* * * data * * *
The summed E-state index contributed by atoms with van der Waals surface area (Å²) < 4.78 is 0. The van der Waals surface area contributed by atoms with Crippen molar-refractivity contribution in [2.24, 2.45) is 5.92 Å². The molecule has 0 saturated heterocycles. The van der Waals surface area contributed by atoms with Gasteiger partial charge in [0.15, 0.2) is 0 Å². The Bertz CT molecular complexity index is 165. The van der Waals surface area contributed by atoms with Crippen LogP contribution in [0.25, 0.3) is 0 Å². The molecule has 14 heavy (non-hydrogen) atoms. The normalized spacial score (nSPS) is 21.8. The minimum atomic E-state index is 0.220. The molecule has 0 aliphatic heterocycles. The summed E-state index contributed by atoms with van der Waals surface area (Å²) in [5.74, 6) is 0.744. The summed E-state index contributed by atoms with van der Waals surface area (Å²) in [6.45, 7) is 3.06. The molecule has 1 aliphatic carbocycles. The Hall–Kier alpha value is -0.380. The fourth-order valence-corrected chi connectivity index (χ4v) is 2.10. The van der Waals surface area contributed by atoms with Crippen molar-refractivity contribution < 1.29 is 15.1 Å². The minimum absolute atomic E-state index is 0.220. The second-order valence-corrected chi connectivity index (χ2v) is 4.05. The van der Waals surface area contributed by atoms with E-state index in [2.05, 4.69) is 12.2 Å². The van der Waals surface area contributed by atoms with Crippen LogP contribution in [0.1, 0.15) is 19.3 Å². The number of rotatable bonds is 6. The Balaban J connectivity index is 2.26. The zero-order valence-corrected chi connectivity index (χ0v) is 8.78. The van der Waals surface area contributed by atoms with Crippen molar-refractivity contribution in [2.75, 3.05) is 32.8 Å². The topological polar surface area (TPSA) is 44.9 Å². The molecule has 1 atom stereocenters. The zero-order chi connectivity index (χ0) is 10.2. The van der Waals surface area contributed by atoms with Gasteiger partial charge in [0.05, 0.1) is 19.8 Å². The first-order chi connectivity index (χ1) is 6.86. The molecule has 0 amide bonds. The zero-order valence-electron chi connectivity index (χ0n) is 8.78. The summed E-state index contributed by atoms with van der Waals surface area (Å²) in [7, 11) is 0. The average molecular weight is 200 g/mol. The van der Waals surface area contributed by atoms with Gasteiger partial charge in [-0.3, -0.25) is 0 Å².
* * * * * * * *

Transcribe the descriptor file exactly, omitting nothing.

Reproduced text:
The summed E-state index contributed by atoms with van der Waals surface area (Å²) < 4.78 is 0. The van der Waals surface area contributed by atoms with Crippen molar-refractivity contribution in [2.24, 2.45) is 5.92 Å². The molecule has 0 saturated heterocycles. The van der Waals surface area contributed by atoms with Gasteiger partial charge in [0.15, 0.2) is 0 Å². The Bertz CT molecular complexity index is 165. The van der Waals surface area contributed by atoms with Crippen LogP contribution in [0.25, 0.3) is 0 Å². The molecule has 14 heavy (non-hydrogen) atoms. The normalized spacial score (nSPS) is 21.8. The minimum atomic E-state index is 0.220. The molecule has 0 aliphatic heterocycles. The summed E-state index contributed by atoms with van der Waals surface area (Å²) in [5.74, 6) is 0.744. The summed E-state index contributed by atoms with van der Waals surface area (Å²) in [6.45, 7) is 3.06. The molecule has 1 aliphatic carbocycles. The Hall–Kier alpha value is -0.380. The fourth-order valence-corrected chi connectivity index (χ4v) is 2.10. The van der Waals surface area contributed by atoms with Crippen molar-refractivity contribution < 1.29 is 15.1 Å². The minimum absolute atomic E-state index is 0.220. The second-order valence-corrected chi connectivity index (χ2v) is 4.05. The van der Waals surface area contributed by atoms with E-state index in [2.05, 4.69) is 12.2 Å². The van der Waals surface area contributed by atoms with Crippen LogP contribution in [0.1, 0.15) is 19.3 Å². The number of rotatable bonds is 6. The Balaban J connectivity index is 2.26. The zero-order valence-corrected chi connectivity index (χ0v) is 8.78. The van der Waals surface area contributed by atoms with Crippen molar-refractivity contribution in [2.75, 3.05) is 32.8 Å². The topological polar surface area (TPSA) is 44.9 Å². The molecule has 1 atom stereocenters. The zero-order chi connectivity index (χ0) is 10.2. The van der Waals surface area contributed by atoms with Gasteiger partial charge in [0.05, 0.1) is 19.8 Å². The first-order chi connectivity index (χ1) is 6.86. The molecule has 0 amide bonds. The zero-order valence-electron chi connectivity index (χ0n) is 8.78. The summed E-state index contributed by atoms with van der Waals surface area (Å²) in [7, 11) is 0. The average molecular weight is 200 g/mol. The van der Waals surface area contributed by atoms with Gasteiger partial charge in [-0.3, -0.25) is 0 Å².